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Protecting Communities

Tahoe Truckee Community Foundation
Published on May 19, 2022

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Protecting Communities – Part 1 of 3 stories

Written By: Tim Hauserman 

The forests and communities of the Sierra have a big problem. We live in an ecosystem that once thrived on periodic ground fires which left a landscape of dispersed mature trees. But for the last 100 years fires were quickly suppressed, the amount of logging conducted in the forests declined, and much of the forest products industry in the area disappeared. The result is millions of acres of dense, unhealthy forest that is vulnerable to the mega-fires caused by dry conditions and climate change. Last year’s Dixie Fire, Emigrant Fire and Caldor Fire all were a terrible wake up call to how vulnerable Sierra communities are to catastrophic forest fire. 

The solutions to the problem are known: the forest must be extensively thinned and small scale fires must be returned to the ecosystem. While the solutions might be straightforward, making it happen is complicated and expensive, and we don’t have any time to waste if we are to reduce the impact of the next conflagration. 

Since we have a lot of work to do and little time, the first priority is to protect our communities by thinning the forests in the wildland-urban interface (WUI). The WUI is the area where the forest meets our homes, and it is a vulnerable spot for both our built up communities and the wildland that surrounds us. Fires starting in residential areas can devastate the nearby forest, and forest fires can quickly move into residential areas. 

The Tahoe Truckee Community Foundation, through its Forest Futures program, is committed to getting solutions on the ground that will protect the wildland-urban interface, and has recently granted the first $1 million, of what is targeted to be $30 million, to the effort. The majority of this money is focused on one of the three main tenets of the Forest Futures program: Protecting Communities. 

TTCF has flexibility and the ability to move quickly to provide funding where needed, which is more of a challenge for less agile government agencies laden down with bureaucratic and funding limitations. The foundation can be the important push to get projects off the ground that would otherwise be delayed, or be the gap between almost there and over the top when it comes to funding.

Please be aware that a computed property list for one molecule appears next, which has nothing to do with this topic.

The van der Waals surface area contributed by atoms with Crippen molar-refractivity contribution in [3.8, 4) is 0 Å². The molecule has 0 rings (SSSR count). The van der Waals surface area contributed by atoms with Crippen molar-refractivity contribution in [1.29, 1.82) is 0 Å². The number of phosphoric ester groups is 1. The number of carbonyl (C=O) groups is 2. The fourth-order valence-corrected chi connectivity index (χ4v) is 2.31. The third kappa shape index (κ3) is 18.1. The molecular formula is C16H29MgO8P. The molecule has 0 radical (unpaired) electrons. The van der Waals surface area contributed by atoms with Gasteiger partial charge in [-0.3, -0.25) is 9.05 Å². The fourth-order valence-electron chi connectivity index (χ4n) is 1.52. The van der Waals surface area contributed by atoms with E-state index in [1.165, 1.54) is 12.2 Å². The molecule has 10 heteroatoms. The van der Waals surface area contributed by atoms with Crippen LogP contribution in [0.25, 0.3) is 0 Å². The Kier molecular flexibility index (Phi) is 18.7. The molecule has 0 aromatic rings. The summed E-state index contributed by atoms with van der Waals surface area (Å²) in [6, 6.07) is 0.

Our planned budgets can’t predict unanticipated costs, such as skyrocketing gas prices that are leaving projects underfunded by 10 to 20%. That’s why it can be a huge asset to have a community partner like TTCF and Forest Futures to fill the gaps between federal appropriations and true project costs.

-Eli Ilano, Forest Supervisor for the Tahoe National Forest

Here are three of the 11 projects in this current funding cycle showing how TTCF money is being leveraged to get prompt, meaningful results: 

TTCF has granted to the National Forest Foundation (NFF) to treat 853 acres of land a few miles north of Truckee within the Sagehen and Prosser Creek watersheds. It will create a firebreak and protect infrastructure including a powerline. 

The Five Creeks project, also under the NFF, will mark trees and prepare for fuel reduction along both sides of Highway 89 between Olympic Valley and Truckee. This area is both a critical evacuation point and an overly dense forest. 

The Truckee Donner Land Trust was given a grant to complete the planning documents needed to begin fuel reduction work on the overstocked Creekside Woods and Billy Mack Canyon area creating a fuel break for Tahoe Donner and the west end of Donner Lake. 

In addition to the efforts to help protect our communities, TTCF is also working on a program to Build Forest Economies. This includes training for future employees in the forest industry, long-term housing, and the concept of biomass disposal to reduce the cost of thinning operations. Read more about what TTCF is doing in this regard in my next post.